All-Star Words

In honor of tomorrow’s All-Star Game, we’re happy to announce a new word-of-the-day list from Paul Dickson, the author of The Dickson Baseball Dictionary, Third Edition (and more than fifty other books)!

Why are baseball words so hugely entertaining (even if you’re not a hard-core baseball fan)? Paul puts it best:

Baseball is a metaphoric circus.

The game has a particular infatuation with what one critic of sportswriters termed “the incorrect use of correct words.” There are hundreds of examples, but the point can be made by simply listing a selection of synonyms for the hard-hit ball or line drive. It is variously known as an aspirin, a BB, a bolt, a clothesline, a frozen rope, a pea, a rocket, and a seed. A player’s throwing arm seems to be called everything but an arm: gun, hose, rifle, soupbone, whip, and wing, to name just a few. The arm is not the only renamed body part. From top to bottom, players have lamps (eyes), a pipe (neck or throat), hooks (hands), wheels (legs), and tires (feet).
So many allusions are made to food and dining, including pitches that seem to fall off the table, that a fairly well-balanced diet suggests itself in terms like can of corn, cup of coffee, fish cakes, banana stalk, mustard, pretzel, rhubarb, green pea, juice, meat hand, grapefruit league, and tater. Among the many terms for the ball itself are apple, cantaloupe, egg, lemon, orange, pea, potato, and tomato. Implements? There is the plate (also known as the platter, pan, and dish) and, of course, the forkball. Dessert? The red abrasion from a slide into base is a strawberry and the fan’s time-honored sound of disapproval is a raspberry.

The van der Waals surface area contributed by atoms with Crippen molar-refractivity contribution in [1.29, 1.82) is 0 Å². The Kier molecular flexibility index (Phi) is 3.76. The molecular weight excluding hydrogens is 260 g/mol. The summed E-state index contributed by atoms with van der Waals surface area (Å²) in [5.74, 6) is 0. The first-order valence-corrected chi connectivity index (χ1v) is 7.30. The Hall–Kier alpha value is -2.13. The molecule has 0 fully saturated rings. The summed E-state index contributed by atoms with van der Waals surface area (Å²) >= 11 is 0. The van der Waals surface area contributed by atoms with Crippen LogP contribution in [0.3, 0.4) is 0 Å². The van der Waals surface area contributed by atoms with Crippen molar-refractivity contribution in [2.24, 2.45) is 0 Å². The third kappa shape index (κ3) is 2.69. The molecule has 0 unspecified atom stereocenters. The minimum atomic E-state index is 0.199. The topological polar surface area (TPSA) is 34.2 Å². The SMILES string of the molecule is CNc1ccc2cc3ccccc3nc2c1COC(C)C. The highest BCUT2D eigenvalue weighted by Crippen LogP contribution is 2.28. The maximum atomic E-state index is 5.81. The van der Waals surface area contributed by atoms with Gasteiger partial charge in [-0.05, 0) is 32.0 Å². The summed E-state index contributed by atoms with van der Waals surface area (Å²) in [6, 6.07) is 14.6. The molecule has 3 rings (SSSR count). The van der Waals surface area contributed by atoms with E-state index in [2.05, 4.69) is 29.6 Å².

The game proudly displays its rustic roots and there is a tone to the language of the game that is remarkably pastoral. If any imagery dominates, it is that of rural America. Even under a dome, it is a game of fields and fences, where ducks [sit] on the pond and pitchers sit in the catbird seat. New players come out of the farm system and a farm hand who pitches may get to work in the bullpen.

You can sign up to receive Paul’s baseball words here; and if you have a Nook Color, we’ll be featuring baseball words this whole week via the Wordnik Nook Word of the Day app! [Want a hard copy of the Dictionary? You can find one at any of these fine booksellers.]

We hope you enjoy exploring this rich slice of English … and if you’ll be in Pasadena, CA this Sunday, the 17th of July, you can also see Paul Dickson at the Baseball Reliquary, where he will be presented with the 2011 Tony Salin Memorial Award for his commitment to the preservation of baseball history.